“Debt is the slavery of the free,” used to say Publilius Syrus, a Roman writer and playwright who lived in the first century BC. A valuable remark as it came from the mouth of a man who appreciated the taste of freedom like few others. Publius was born a slave in Antioch (Syria at that time, nowadays Turkey). He was sold to Rome – and only there did he gain freedom in recognition of his talent. His curriculum vitae alone, therefore, makes his remark very credible.
Similar conclusions were reached by thinkers in subsequent eras. “Debts are like children: begot with pleasure, but brought forth with pain,” wrote Moliere, a French playwright living in the XVII century. American commentator Fareed Zakaria elaborated on this in an op-ed for the “Washington Post” in 2011, saying, “In a world awash in debt, power shifts to creditors.”
Debt is just a debt
These few quotes best demonstrate how universal the problem of debt is. Regardless of the era, it represents a similar burden – for individuals, as well as for entire countries. But there was a brief period in the history of the world when it seemed otherwise. At the beginning of the 21st century, theories emerged that debt… is just debt. In the age of globalization, money was supposed to lose its nationality, so the burdens on individual states would not be as destructive to them as before. Low-interest rates radically reduced the cost of servicing debt so that it would no longer be a burden turning free people into slaves and giving power over countries to their creditors.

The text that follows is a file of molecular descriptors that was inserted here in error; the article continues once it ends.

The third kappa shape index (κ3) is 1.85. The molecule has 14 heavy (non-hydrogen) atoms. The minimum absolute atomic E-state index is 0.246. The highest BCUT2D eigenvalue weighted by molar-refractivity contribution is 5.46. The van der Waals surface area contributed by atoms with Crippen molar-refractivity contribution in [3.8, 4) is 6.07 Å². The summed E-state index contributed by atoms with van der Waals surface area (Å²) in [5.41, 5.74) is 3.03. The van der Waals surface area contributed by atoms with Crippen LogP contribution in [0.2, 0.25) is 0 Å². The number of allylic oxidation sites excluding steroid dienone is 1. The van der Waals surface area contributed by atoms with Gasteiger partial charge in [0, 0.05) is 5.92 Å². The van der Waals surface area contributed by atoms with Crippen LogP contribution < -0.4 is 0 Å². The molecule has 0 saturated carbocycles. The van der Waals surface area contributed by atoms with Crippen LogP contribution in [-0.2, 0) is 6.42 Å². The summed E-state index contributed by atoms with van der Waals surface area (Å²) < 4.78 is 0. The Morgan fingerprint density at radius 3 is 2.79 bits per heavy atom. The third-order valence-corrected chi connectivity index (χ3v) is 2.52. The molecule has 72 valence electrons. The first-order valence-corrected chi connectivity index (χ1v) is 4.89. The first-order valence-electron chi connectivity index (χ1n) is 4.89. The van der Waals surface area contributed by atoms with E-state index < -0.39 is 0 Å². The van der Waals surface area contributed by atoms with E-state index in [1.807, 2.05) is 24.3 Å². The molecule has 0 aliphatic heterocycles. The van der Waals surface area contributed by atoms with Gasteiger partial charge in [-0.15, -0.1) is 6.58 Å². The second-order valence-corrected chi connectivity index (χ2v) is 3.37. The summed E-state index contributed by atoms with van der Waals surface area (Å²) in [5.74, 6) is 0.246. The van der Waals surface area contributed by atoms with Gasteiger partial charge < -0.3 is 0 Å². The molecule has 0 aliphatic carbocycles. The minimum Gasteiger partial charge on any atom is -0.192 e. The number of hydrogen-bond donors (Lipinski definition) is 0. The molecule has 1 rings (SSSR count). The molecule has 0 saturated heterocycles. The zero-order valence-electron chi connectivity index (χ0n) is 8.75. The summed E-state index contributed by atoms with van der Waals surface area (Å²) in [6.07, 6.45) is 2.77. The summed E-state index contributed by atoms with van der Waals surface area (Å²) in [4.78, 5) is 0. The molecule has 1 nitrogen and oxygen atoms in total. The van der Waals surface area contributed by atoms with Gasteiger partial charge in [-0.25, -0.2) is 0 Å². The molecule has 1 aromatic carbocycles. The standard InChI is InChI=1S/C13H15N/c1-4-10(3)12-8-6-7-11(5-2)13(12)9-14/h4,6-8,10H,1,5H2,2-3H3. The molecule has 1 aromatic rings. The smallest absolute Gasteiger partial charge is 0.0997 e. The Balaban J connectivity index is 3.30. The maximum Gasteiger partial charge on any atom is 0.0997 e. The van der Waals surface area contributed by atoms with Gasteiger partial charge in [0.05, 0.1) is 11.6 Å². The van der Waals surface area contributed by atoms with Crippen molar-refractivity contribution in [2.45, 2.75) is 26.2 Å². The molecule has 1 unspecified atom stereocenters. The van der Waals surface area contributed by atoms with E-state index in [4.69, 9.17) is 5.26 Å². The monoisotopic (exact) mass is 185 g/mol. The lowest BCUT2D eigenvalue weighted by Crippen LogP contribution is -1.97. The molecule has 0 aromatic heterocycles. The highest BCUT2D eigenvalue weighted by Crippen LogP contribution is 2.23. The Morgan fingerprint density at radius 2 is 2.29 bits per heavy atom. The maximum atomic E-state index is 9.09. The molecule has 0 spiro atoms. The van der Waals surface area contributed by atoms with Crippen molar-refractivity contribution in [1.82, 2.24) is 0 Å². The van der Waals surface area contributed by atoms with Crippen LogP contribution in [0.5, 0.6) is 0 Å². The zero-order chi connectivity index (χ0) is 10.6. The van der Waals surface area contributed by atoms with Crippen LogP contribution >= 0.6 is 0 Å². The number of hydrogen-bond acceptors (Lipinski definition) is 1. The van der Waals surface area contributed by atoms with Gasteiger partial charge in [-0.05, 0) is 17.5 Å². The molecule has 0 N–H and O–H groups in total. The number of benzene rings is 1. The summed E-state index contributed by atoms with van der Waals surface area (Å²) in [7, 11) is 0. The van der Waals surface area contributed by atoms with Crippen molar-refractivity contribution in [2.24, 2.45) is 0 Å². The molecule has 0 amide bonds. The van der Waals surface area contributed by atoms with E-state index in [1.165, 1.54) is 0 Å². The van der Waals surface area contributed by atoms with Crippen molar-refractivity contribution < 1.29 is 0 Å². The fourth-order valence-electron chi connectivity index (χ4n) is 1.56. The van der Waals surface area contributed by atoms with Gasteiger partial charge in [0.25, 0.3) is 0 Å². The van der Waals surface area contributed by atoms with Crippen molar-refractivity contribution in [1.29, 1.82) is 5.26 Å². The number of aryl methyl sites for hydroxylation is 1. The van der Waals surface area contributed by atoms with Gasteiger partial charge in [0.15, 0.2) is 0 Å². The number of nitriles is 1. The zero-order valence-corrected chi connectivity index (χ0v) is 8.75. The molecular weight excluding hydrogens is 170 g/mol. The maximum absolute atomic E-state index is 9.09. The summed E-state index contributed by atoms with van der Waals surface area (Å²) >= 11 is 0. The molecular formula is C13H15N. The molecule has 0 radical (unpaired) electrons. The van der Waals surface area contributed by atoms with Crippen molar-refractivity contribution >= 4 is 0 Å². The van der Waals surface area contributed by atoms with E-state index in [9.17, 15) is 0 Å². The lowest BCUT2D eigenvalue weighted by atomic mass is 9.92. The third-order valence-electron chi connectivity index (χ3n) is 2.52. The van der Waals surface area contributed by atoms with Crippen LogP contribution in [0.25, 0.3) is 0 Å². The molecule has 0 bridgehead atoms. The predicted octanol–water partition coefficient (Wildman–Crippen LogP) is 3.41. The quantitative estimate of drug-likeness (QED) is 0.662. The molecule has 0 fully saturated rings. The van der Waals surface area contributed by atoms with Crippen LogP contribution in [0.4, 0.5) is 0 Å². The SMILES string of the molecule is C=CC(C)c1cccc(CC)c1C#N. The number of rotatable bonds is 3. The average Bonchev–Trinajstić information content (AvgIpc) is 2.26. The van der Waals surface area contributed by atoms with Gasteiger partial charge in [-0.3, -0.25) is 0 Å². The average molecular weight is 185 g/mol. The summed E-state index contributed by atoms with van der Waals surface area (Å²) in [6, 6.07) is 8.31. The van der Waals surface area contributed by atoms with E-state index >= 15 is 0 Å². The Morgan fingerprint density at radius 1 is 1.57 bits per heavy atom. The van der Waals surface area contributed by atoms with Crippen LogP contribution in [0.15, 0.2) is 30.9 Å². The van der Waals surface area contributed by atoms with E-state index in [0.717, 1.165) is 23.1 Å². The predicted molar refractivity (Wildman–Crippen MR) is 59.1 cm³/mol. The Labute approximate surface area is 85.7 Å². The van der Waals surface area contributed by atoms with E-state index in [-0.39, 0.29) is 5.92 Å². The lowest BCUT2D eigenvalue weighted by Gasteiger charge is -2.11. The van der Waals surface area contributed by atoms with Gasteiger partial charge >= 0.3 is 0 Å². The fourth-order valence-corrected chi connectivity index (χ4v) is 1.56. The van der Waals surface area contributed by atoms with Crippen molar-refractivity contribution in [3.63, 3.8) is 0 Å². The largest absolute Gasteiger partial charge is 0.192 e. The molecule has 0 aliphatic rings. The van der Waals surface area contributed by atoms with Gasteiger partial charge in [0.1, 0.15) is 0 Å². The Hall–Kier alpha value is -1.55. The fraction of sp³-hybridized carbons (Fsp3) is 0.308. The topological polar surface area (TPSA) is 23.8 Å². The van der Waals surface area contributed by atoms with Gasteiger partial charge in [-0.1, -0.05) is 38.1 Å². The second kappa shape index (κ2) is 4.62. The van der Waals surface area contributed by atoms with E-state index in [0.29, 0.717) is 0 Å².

Some nations have come to believe these incantations about debt and how its economic and political role is changing. This is particularly evident in the southern European countries, whose debt has risen sharply in the XXI century. But also, not all countries of the old continent have followed this path. Central European states, in particular, have debts well below the average for EU countries. What is the consequence of this difference?
No such thing as a cheap loan
General government gross debt (measured as the percentage of GDP) within the euro area has grown significantly. In 2005 debt accounted for 67.1% of the 27 member states’ GDP. Two years later, it even decreased to 62.3%. And from that time it has been only increasing. In 2014 it was 86.9% and reached a record high in 2020 when it accounted for 89.8% of GDP. After that record, it decreased only a little bit. In the second quarter of 2022, it was 86.4%.
But looking more closely at these figures, one can see an apparent disparity. Central European countries generally have lower debt than Western and Southern European countries. The most indebted country in the EU is Greece, with a public debt of 194.6% (as of 2021). It is followed by Italy (149.9%), Portugal (125.4%), Spain (118.3%), France (112.9%), and Belgium (109.1%). On the second end of this axis, we have Estonia, with debt worth 18.4% of its GDP. Next is Bulgaria (23.9%) and Luxembourg (24.5%).
All 12 countries which are members of the Three Seas Initiative are below the EU average. These states remember that in economics, there is no such thing as a cheap loan – to paraphrase Milton Friedman’s famous saying. The second half of 2022, when all major central banks started rapidly increasing interest rates to at least slow the rate of inflationary growth, has only confirmed that a conservative approach to borrowing is a beneficial strategy in the long run.